Legal measures are needed to improve living conditions at evacuation centers, a government report compiled Tuesday said.
About 50 percent of the deaths at evacuation centers set up after the March 2011 earthquake and tsunami were caused by fatigue, and a government panel has been tasked with finding ways to prevent survivors from dying.
Ways to secure food, protect evacuees from temperature extremes, and establish health and medical care systems at the shelters should be stipulated by law, the panel said in the report.
At a news conference following the meeting, Reconstruction Agency Senior Vice Minister Yoshinori Suematsu said the government should prepare legal measures to keep evacuees healthy in light of various studies projecting future disasters.
Last year’s disaster survivors who had to live in evacuee shelters, often school gymnasiums and other large venues, now either live in state-funded temporary housing units or in other accommodations.
Tokyo special rescue team
Tokyo police will set up a special rescue team for deployment following disastrous quakes in the metropolitan area or for international aid missions, police officials said Wednesday.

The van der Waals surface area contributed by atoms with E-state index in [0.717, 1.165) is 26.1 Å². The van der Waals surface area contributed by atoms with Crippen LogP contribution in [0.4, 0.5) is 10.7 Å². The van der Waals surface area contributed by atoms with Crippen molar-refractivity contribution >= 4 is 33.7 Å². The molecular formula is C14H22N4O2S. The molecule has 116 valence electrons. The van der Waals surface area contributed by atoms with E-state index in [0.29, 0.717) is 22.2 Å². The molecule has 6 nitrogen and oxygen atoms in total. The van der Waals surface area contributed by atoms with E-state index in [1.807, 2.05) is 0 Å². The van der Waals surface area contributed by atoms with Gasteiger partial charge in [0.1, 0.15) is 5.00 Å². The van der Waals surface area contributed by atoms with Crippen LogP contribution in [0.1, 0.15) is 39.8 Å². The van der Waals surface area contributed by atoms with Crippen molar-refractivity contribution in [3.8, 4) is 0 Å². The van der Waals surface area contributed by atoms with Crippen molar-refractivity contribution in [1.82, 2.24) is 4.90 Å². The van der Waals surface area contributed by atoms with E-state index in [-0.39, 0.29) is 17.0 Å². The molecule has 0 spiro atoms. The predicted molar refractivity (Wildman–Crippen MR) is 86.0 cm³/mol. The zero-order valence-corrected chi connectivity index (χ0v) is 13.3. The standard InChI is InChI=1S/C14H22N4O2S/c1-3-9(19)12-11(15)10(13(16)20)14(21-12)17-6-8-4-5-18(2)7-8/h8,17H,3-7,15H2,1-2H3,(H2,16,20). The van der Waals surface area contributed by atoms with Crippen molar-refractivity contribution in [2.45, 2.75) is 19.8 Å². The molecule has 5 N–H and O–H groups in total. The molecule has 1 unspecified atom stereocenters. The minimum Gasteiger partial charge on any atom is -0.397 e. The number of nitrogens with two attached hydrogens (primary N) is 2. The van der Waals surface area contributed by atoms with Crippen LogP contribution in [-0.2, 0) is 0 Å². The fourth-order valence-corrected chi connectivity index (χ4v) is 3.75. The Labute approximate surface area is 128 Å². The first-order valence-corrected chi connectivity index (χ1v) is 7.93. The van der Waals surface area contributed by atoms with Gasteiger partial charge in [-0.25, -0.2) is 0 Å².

The Special Rescue Team will consist of 35 elite members who engaged in rescue operations after the March 2011 earthquake and tsunami in northeastern Japan or have expertise in using heavy machinery.
It will formally launch on Sept. 1, National Disaster Prevention Day, as the first unit of its kind formed among the prefectural police.
During disasters, SRT members will be able to assess the condition of the injured using electrocardiographic equipment and send live images to police headquarters through head-mounted cameras.
They will hone their skills while training other police officers so the metropolitan police force as a whole can improve its capacity to deal with possible disasters.
“It will be impossible to tackle disasters only with the 35 members,” said Koji Yagawa, a senior metropolitan police official involved in forming the SRT. “It is their most important duty to provide other officers and local residents with knowledge on disaster responses.”